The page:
From the editor: Hyperlocal news is priceless, help support your local paper

I’ve been asked to run a newspaper club at my child’s elementary school. As one does, I pondered it deeply over some wine, snacks and true crime sagas.

Do I have time? Do I have energy? Will monitoring a room of energetic first- through fifth-graders push my anxiety to new levels? (Did Dateline’s Keith Morrison seriously just ask that woman how her daughter’s death made her feel? Probably pretty horrible, Keith.)

Christy Fantz, editor.
Christy Fantz, editor.

I’m a single mom and a full-time journalist. Between those double-overtime activities, any free interludes I have involve hauling around town to volleyball practice, acting as a backseat bench coach in the stands at basketball games, being my child’s playmate, shuttling her to birthday parties and playdates, trying to keep this house in clean order, slinging teriyaki tofu like I’m on the Food Network, folding, washing, scrubbing, drying, sweeping, mopping …

Even that sentence made me tired.

So I have time to run an elementary school newspaper club, right?


Much to my lifelong girlfriends’ dismay of hoping to ever catch a glimpse of me during this fast-paced stage of life, I have agreed to launch the school’s inaugural newspaper club.

“I want to be a photographer,” said Norah.

“I’m really fast at typing so I can help the kids who aren’t,” said Autumn.

“I report weekly on my family’s duties on a whiteboard at home, so I can be a reporter,” said Viola.

“I want to write a fashion column,” said my kid, who learned how to dress from her wildly eccentric mom.

“Can I take pictures of the school garden’s sunflowers in bloom?” asked Maizie.

The group of kids gathered around me, talking over each other with untamed excitement. The chatter and buzz was overwhelming. The club was gaining more traction than the school’s famed Pokemon Club. (And that beast is huge.)

“Can we take a poll on what everybody’s favorite lunch is?” asked Sonia.

“Cheesy breadsticks!” Four kids said, in unison, followed by “jinx!” then erupting laughter.

“This is going to be so much more fun than YouTube,” my kid said, perhaps in the most life-affirming statement.

We launch on Monday. There’s no going back now.

But my heart is warm. As a nearly 19-year veteran journalist with Prairie Mountain Media (Broomfield Enterprise’s parent company), I get to teach kids about the importance of local journalism. About community reporting, ethical behavior, gathering quotes and information from various angles and seeking out diverse voices. I get to tell them about the endorphin-soaring excitement that can be caught from storytelling. I have a chance to open young, eager minds to learn about a trade I hold dear, one that defines my life.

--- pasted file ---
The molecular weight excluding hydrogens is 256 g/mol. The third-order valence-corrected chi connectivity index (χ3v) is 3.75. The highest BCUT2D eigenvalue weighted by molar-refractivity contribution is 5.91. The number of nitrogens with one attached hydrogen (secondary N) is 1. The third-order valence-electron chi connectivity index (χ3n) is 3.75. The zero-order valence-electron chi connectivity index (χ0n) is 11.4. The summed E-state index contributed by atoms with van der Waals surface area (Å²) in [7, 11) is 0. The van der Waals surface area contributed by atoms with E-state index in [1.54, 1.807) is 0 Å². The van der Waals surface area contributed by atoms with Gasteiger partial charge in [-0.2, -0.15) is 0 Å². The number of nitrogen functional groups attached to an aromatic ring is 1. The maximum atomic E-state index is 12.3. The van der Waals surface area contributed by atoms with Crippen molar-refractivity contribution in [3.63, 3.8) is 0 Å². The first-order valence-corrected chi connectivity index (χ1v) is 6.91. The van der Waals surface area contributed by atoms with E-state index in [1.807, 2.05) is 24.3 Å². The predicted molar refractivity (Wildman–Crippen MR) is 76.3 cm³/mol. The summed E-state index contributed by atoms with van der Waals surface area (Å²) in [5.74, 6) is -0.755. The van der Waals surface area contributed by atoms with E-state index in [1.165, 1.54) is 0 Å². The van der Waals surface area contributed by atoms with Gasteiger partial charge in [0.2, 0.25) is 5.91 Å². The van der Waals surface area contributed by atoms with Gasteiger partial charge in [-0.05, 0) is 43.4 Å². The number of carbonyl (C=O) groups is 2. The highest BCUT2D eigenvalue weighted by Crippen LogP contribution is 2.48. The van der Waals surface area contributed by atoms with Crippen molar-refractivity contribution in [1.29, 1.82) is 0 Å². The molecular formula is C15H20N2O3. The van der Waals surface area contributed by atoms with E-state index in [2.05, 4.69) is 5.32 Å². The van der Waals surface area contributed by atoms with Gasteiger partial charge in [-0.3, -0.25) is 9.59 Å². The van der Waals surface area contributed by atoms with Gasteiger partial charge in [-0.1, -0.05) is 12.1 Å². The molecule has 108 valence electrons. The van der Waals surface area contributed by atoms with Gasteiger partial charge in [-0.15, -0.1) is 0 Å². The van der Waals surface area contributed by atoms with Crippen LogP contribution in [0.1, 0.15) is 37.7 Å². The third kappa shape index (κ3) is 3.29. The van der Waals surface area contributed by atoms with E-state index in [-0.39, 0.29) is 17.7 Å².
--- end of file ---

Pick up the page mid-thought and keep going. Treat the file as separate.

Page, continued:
I went to journalism school pre-internet boom (remember Dear Old Y2K?). When I entered into my chosen career in the early-aughts, I was so excited to tell people’s stories. The prose flew off my fingers like glitter. I treasure every story I’ve penned over the past two decades, I remember nearly every face and voice I’ve interviewed.

I’ve also taken pride in helping to shape fresh-faced reporters who bound in from college with all the energy of an elementary school kid. They sprint to scenes with wide eyes, notebooks and questions. Journalists’ ears are always on the ground. We chase stories for the community — for our readers.

Now is when I ask you for some help. The Broomfield Enterprise is a free newspaper, so we rely on our customers to help us stay above water. The cost of production and delivery increase annually, and lately seem to soar above record numbers each year that passes.

We’re your local news source and we need aid in keeping this paper strong. We are the only news outlet in the area that covers the communities that surround you, regularly. Help us to keep that going. You need a reliable source for news that impacts your community. Especially since Broomfield is the fastest-growing community in Colorado — it is deserving of fresh, hyperlocal community news to keep up with its growth.

As your new editor, I have some exciting ideas brewing in this crazy brain. (I’ll keep the extra-weird ones to myself.) I’m striving to add more arts and culture to the mix, along with some in-depth enterprise stories that dive into cultural and community issues.

And I want to hear from you. I want you to send me photos of your sunflowers. I want you to tell me what you’re watching on TV (besides true crime, I’ve got that covered). I want to know what your favorite lunch is. (Bonus points if you say cheesy breadsticks.)

Broomfield County may be Colorado’s youngest, but it sure is feisty. And it just keeps growing like those beautiful Colorado wildflowers, so let’s keep documenting it for the archives.

In the meantime, I’ll gain inspiration from my mini-newsies at school. I may never sleep again, but I love local journalism so much that I can sleep when I’m dead, in the wise words of rocker Warren Zevon.

News, though, never sleeps. So time to get back to work.

Please visit us online at to make a secure online payment. Payments may also be made by mail to Broomfield Enterprise, P.O. Box 19199, Boulder, Colo., 80308.

I look forward to getting to know you, Broomfield. Thanks for reading.